197 F.2d 32
THOMPSON et al.
ROWAN DRILLING CO., Inc.
United States Court of Appeals Fifth Circuit.
June 6, 1952.
John J. Watts, Odessa, Tex., James Little, Big Spring, Tex., for appellants.
Curtis White, Dallas, Tex., for appellee.
Before HOLMES, BORAH, and RIVES, Circuit Judges.
HOLMES, Circuit Judge.
Appellant Thompson brought this action against appellee to recover damages for personal injuries sustained by appellant while loading heavy equipment on the truck of his employer, Jim G. Norris Trucking Company, on the premises of Rowan Drilling Company, the appellee. Houston Fire and Casualty Insurance Company, compensation carrier for said trucking company, filed a petition in intervention, asserting its rights as subrogee and asking for judgment in the amount that it had paid to Thompson, said amount to be taken out of any judgment secured by him. The case was tried before a jury; and, at the close of plaintiff's evidence, judgment was rendered on an instructed verdict for appellee.
Jim G. Norris Trucking Company, by whom Thompson was employed as a swamper, had contracted to haul certain oil-rigging equipment for appellee, and Thompson sustained his injuries while loading said equipment. The latter charged in his complaint that appellee was negligent in that it failed to provide him with a safe place to work, employed an incompetent agent to supervise the operation, failed to provide proper lighting, required plaintiff to load the truck in an unsafe manner, and had provided unsafe and improper equipment to be used in loading the truck. He further charged that appellee's agent required him to climb upon the truck at the time and place in question, knowing such act to be dangerous.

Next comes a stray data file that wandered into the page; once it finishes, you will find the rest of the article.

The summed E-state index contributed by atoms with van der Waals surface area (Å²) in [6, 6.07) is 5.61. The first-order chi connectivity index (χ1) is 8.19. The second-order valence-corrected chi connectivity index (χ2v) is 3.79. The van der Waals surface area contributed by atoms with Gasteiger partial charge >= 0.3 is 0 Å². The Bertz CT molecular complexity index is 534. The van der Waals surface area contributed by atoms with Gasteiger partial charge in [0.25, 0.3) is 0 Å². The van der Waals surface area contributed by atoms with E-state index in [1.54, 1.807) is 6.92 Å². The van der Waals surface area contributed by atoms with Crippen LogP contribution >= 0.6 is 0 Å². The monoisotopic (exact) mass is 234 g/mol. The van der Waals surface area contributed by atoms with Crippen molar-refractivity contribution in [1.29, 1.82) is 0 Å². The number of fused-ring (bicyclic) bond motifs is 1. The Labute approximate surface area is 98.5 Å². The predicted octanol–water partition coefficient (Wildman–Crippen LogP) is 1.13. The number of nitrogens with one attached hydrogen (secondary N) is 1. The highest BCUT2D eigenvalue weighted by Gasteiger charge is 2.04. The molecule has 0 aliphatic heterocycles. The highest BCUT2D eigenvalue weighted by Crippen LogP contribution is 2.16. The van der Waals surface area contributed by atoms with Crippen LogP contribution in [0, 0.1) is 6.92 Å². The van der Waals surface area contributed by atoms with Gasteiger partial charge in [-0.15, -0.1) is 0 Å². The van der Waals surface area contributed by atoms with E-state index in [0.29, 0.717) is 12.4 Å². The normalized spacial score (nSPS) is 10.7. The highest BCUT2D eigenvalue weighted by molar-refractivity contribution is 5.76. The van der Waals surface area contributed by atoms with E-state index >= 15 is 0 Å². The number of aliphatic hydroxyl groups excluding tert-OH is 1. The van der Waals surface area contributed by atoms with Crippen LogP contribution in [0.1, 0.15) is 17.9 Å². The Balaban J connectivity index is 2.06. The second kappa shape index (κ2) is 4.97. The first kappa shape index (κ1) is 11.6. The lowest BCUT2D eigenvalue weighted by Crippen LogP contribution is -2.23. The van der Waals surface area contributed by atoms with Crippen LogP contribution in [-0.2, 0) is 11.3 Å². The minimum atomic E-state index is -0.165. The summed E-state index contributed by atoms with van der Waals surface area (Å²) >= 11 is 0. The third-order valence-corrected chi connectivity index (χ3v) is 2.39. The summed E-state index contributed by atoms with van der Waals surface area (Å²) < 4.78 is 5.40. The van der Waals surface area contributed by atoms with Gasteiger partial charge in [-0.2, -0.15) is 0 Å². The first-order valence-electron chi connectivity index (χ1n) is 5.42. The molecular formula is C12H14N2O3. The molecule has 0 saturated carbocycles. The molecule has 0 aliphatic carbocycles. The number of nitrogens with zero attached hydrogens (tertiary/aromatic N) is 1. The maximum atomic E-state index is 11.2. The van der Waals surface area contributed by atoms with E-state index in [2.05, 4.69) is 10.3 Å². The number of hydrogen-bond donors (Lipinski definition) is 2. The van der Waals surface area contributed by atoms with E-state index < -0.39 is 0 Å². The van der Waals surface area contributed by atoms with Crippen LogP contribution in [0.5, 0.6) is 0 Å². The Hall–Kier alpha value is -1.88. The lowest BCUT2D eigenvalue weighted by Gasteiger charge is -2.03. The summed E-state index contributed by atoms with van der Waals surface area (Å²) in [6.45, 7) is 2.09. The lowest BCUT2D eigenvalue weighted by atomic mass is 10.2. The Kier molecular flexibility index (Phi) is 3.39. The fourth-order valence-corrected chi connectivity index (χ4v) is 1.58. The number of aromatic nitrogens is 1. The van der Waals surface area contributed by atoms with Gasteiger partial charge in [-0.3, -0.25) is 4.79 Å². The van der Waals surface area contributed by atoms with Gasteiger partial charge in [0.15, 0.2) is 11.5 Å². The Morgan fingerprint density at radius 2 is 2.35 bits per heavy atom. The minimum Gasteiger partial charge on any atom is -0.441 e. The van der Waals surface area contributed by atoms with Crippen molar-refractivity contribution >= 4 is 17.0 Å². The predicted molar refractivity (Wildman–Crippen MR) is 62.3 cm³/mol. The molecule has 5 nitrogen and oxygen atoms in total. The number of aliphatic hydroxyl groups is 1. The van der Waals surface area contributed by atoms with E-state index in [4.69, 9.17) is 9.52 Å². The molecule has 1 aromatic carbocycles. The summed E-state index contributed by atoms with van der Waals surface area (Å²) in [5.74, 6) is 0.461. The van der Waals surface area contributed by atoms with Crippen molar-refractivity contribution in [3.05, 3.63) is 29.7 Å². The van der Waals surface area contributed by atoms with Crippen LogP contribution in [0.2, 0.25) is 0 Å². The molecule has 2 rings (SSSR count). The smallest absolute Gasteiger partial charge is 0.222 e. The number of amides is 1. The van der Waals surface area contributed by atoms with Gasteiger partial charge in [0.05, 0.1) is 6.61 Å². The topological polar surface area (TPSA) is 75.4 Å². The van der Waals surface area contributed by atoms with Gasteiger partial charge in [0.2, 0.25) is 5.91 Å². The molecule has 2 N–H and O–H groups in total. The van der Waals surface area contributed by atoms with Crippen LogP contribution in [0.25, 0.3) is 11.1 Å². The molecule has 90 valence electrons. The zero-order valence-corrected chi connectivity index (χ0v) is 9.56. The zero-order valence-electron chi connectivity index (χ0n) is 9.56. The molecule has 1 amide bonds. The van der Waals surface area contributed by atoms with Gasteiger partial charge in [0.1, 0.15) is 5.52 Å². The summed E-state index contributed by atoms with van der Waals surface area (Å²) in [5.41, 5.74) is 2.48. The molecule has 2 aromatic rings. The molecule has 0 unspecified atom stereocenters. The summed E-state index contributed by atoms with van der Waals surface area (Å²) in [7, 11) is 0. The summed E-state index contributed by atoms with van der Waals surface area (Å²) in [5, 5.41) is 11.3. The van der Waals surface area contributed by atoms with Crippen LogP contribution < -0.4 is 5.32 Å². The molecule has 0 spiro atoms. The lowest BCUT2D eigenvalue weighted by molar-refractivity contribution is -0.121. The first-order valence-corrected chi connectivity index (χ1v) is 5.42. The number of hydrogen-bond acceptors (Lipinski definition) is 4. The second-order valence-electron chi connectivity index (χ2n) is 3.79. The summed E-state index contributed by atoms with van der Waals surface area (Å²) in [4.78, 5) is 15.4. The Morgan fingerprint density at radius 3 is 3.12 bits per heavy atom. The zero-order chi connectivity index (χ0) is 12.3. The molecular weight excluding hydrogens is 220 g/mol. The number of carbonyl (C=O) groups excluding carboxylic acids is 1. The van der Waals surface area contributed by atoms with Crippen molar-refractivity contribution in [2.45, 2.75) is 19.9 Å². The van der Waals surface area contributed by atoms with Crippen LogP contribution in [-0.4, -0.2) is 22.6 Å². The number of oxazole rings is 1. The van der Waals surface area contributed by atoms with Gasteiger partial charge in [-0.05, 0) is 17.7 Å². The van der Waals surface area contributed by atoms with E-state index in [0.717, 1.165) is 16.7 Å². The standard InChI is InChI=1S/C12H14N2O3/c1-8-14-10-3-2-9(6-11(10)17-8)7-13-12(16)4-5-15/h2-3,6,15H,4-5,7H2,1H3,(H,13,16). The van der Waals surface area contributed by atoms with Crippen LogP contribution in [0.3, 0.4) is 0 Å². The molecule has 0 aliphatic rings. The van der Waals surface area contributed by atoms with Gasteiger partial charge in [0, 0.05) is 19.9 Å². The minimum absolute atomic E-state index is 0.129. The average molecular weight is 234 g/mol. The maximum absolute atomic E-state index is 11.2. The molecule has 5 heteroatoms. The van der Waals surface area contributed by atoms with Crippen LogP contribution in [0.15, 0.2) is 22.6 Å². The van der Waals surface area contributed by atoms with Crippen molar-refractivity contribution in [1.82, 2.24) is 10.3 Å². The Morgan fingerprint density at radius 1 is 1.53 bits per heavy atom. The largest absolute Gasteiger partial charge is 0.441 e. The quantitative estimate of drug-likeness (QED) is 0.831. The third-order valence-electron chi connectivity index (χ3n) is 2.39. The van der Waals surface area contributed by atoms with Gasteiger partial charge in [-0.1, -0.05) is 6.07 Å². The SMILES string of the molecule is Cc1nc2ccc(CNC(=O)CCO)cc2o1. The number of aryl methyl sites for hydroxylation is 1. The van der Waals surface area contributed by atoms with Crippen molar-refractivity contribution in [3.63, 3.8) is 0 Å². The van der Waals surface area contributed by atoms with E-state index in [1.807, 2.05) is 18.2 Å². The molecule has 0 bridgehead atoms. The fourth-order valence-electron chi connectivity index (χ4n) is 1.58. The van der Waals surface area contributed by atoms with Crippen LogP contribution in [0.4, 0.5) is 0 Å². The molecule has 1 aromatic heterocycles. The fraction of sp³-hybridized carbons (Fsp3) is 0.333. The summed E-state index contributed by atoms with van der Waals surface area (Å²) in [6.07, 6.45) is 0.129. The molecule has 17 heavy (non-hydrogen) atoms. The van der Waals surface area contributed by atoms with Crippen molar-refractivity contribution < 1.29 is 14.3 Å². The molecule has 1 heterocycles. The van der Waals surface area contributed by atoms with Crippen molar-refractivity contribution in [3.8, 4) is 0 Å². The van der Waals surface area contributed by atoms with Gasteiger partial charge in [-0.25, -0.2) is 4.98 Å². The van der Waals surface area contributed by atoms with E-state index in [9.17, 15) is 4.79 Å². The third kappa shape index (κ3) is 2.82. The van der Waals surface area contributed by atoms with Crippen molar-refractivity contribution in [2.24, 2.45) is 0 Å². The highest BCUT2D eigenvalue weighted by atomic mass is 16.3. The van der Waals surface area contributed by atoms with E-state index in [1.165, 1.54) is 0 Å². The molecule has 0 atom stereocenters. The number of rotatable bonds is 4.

The accident occurred at about 11:00 p. m., following a rain that had left the equipment wet and slippery. The only light provided for the operation was from the headlights of an automobile owned by Junior Slay, the trucking company's pusher or foreman. Slay, J. L. Hammer, driver of the truck and employee of the trucking company, and Frank Jester, an employee of appellee, were present at the time of the accident. The truck had been heavily loaded when Jester stated that an 800-pound derrick leg was to be included in the load. Thompson and Hammer complained that it would be dangerous to add it to the already overloaded truck, but addressed their objections to no one in particular. Jester insisted that the derrick leg be included, and Thompson and Hammer proceeded to load the same on the truck by means of hoisting apparatus that was mounted on and operated from another truck, all of which equipment, they testified, was owned and furnished by the trucking company. When the derrick leg had been lifted above the truck body, Thompson climbed upon the truck to direct the placing of the object and to release the line by which it was being held. While so engaged, he slipped and fell, the derrick fell against him, and he was injured.
There is some conflict between the testimony of Thompson and Hammer as to whether the former signalled Hammer, who was operating the hoisting machinery, to slacken the line, or whether the sudden slackening of the line was caused by the slipping of the derrick leg. Thompson testified that he considered Junior Slay to be his immediate supervisor, and that he took his orders from Slay. It is evident, from the testimony of Thompson and Hammer, that Frank Jester's sole duty was to point out what equipment was to be hauled, and that, though he insisted that the derrick leg be included, neither Thompson nor Hammer contended that Jester had the authority to order them to load it. Thompson testified that it was not unusual for him to work at night, as he would ordinarily stay on a job until it was completed.
Appellee based its motion for an instructed verdict on the grounds, among others, that plaintiff was the employee of an independent contractor; that appellee had no control over his activities, and owed him no duty; and that, if appellee's employee told plaintiff to do anything, it was without appellee's authority and plaintiff was under no compulsion to comply therewith. We think the court below was correct in granting appellee's motion for an instructed verdict. Union Tank & Supply Co. v. Kelley, 5 Cir., 167 F.2d 811, certiorari denied 335 U.S. 827, 69 S.Ct. 54, 93 L. Ed. 381; Henger v. Smith, Tex.Civ.App., 222 S.W.2d 423, 426; Humble Oil & Refining Co. v. Bell, Tex.Civ.App., 180 S.W. 2d 970.
The judgment appealed from is affirmed.